On the International Day of the Victims of Enforced Disappearances, the student activist group Spring Movement and Amnesty International Thailand organized the “Separation/(Silence)” exhibition at the 14 October Memorial in memory of victims of enforced disappearances in Thailand.
Sirin Mungcharoen speaking at the event
Student activist Sirin Mungcharoen, a member of the Spring Movement, said that the people who came to take part in the event are the friends and family of victims of enforced disappearance, and that they would like those who are missing to think of them as fighters rather than victims. She said that these are people who did what they believe in, and the state caused their disappearance, but that the event was for remembering them.
Wajana Wanlayangkun, daughter of writer and political refugee Wat Wanlayangkun, said during the panel discussion that she respects and admires the courage of the families of victims of enforced disappearance, as they are trying to find out the truth and find their family members while facing many risks. Wajana said that the problem came from injustice and the structure of society, which means that people who speak out or try to find the missing people and call for justice could face danger or even become victims of enforced disappearance themselves, and that the society should not let such a thing happen.
“On the day we remember victims of disappearance, I don’t want there to be more families of missing people every year. That is not the society we want,” Wajana said.
Kanya Theerawut, mother of missing activist-in-exile Siam Theerawut, said that people who have different political ideas should not have to face legal prosecution, violence, or disappearance. She also observed that the National Human Rights Commission of Thailand (NHRC) does not pay enough attention to cases of enforced disappearances.
Spring Movement's 'missing person' posters with names and pictures of victims of enforced disappearance. The poster, which the group released on their Facebook page, has now become a common sight at anti-government protests in Thailand.
Wanchalearm Satsaksit’s sister Sitanun also said that Wanchalearm’s disappearance has been ignored by both the Thai and Cambodian authorities, who have not provided support in the search for the missing or the judicial process. Sitanun said that this is a reflection of inequality in Thai society, as it has been 90 days since Wanchalearm went missing and the Thai authorities has yet to give the family any answer.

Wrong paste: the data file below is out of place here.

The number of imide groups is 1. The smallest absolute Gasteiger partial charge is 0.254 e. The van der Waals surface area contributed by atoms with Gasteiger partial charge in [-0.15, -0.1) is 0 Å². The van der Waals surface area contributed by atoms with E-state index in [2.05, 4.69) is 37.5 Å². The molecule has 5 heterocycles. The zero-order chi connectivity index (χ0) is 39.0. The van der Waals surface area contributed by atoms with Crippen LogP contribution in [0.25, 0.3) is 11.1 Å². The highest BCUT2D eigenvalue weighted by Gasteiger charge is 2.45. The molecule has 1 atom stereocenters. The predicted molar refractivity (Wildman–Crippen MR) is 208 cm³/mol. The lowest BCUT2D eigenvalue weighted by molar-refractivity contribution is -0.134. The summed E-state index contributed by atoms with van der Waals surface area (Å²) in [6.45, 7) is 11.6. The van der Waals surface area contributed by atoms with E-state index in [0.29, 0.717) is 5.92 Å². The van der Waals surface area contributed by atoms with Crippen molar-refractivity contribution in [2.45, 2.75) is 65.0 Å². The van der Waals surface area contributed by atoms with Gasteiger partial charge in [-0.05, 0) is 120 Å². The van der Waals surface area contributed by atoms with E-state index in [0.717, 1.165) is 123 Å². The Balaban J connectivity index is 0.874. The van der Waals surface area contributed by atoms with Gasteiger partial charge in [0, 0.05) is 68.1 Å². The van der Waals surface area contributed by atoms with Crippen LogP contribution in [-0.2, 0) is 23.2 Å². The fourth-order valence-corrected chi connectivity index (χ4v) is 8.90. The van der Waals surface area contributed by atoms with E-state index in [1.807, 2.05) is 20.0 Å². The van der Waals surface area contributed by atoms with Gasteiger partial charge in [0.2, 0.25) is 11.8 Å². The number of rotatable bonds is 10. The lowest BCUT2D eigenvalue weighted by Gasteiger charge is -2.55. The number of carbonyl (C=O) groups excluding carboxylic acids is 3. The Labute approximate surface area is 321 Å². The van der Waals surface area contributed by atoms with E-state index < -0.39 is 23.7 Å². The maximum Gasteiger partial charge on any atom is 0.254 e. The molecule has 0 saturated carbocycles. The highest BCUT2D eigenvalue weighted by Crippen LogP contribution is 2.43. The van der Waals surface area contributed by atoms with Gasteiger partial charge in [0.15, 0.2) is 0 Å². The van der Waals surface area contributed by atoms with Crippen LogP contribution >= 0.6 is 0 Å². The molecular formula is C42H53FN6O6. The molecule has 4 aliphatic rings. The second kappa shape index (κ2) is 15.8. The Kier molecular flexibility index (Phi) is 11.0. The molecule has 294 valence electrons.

Sitanun said she will do everything to tell the world about what is happening in Thailand. She said she will do her best to try to find her brother and tell society what happened to Wanchalearm, and asked for the people’s support. Sitanun insisted that the government cannot deny responsibility or knowledge that a Thai citizen has been abducted.
The Commoner Band performing at the event
Phayao Akhad, whose daughter Kamonked was killed during the 19 May 2010 crackdown on the Red Shirt protest, also joined the panel discussion. Phayao said that there has not been any progress in her daughter’s case, which has been moved from the civilian courts to a military court.
Phayao said that, for the past 6 years, the Thai people have let a government that continues in power from a military coup run the country, until the younger generation started fighting back, which shows that the younger generation will not tolerate living under such state power. Phayao called on the red shirts and people who love democracy to come out and protect and support the students.
One of the news clippings on display at the event.
Meanwhile, former student activist Sirawit “Ja New” Serithiwat said that people had said that human rights lawyer Somchai Neelapaijit’s disappearance would be the last case of enforced disappearance, or that the 2010 protest crackdown would be the last time people were killed because of politics, but there is no guarantee that these incidents will be the last. Sirawit said that it may look like a constitutional amendment is possible, but political exiles continue to go missing, and that if tens of thousands of people do not come out on the street, it will happen again, so it is crucial to continue to search for and speak the truth until we know who is behind these incidents.
During the exhibition, the Commoner Band also performed while wearing masks of previous victims of enforced disappearances, including Surachai Danwattananusorn, Siam Theerawut, and Wanchalearm Satsaksit. There was also a poetry reading by Pansak Sritep, whose son was killed during the 2010 crackdown.
An attendant at the exhibition places a flower in one of the vases.
There were also a set of vases, labelled with messages such as “I do not agree with enforced disappearance” and “I think justice comes with the process of finding the truth.” Attendants at the event placed flowers the organisers provided into the vases. Also banners displayed news clippings of reports about missing activists and one gave the number of days they have been missing.